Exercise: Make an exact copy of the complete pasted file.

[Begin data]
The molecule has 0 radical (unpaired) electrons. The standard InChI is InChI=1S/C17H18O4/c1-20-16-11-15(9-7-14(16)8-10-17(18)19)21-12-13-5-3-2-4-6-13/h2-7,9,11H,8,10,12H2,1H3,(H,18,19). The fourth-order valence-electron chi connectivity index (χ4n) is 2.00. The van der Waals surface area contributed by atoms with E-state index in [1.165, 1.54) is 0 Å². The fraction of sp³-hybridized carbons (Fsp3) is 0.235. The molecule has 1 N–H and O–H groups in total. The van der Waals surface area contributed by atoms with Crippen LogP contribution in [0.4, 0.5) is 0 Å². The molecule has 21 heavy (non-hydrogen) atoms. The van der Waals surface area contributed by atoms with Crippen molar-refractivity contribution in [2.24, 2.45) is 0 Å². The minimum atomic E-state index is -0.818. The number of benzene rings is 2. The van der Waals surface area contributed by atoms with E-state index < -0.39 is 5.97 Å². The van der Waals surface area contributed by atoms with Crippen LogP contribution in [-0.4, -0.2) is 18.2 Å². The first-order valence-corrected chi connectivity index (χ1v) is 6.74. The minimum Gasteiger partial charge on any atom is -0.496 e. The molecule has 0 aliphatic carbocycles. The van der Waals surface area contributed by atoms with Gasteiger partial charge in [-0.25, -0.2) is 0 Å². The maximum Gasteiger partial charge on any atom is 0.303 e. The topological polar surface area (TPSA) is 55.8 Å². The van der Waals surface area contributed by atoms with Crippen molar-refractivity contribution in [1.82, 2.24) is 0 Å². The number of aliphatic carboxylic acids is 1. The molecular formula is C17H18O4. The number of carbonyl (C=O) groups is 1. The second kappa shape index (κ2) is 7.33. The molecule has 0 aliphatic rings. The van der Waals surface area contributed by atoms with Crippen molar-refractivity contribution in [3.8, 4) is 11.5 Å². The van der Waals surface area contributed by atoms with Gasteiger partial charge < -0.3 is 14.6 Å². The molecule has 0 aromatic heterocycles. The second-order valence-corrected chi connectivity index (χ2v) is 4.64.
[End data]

The molecule has 0 radical (unpaired) electrons. The standard InChI is InChI=1S/C17H18O4/c1-20-16-11-15(9-7-14(16)8-10-17(18)19)21-12-13-5-3-2-4-6-13/h2-7,9,11H,8,10,12H2,1H3,(H,18,19). The fourth-order valence-electron chi connectivity index (χ4n) is 2.00. The van der Waals surface area contributed by atoms with E-state index in [1.165, 1.54) is 0 Å². The fraction of sp³-hybridized carbons (Fsp3) is 0.235. The molecule has 1 N–H and O–H groups in total. The van der Waals surface area contributed by atoms with Crippen LogP contribution in [0.4, 0.5) is 0 Å². The molecule has 21 heavy (non-hydrogen) atoms. The van der Waals surface area contributed by atoms with Crippen molar-refractivity contribution in [2.24, 2.45) is 0 Å². The minimum atomic E-state index is -0.818. The number of benzene rings is 2. The van der Waals surface area contributed by atoms with E-state index < -0.39 is 5.97 Å². The van der Waals surface area contributed by atoms with Crippen LogP contribution in [-0.4, -0.2) is 18.2 Å². The first-order valence-corrected chi connectivity index (χ1v) is 6.74. The minimum Gasteiger partial charge on any atom is -0.496 e. The molecule has 0 aliphatic carbocycles. The van der Waals surface area contributed by atoms with Gasteiger partial charge in [-0.25, -0.2) is 0 Å². The maximum Gasteiger partial charge on any atom is 0.303 e. The topological polar surface area (TPSA) is 55.8 Å². The van der Waals surface area contributed by atoms with Crippen molar-refractivity contribution in [1.82, 2.24) is 0 Å². The number of aliphatic carboxylic acids is 1. The molecular formula is C17H18O4. The number of carbonyl (C=O) groups is 1. The second kappa shape index (κ2) is 7.33. The molecule has 0 aliphatic rings. The van der Waals surface area contributed by atoms with Crippen molar-refractivity contribution in [3.8, 4) is 11.5 Å². The van der Waals surface area contributed by atoms with Gasteiger partial charge < -0.3 is 14.6 Å². The molecule has 0 aromatic heterocycles. The second-order valence-corrected chi connectivity index (χ2v) is 4.64.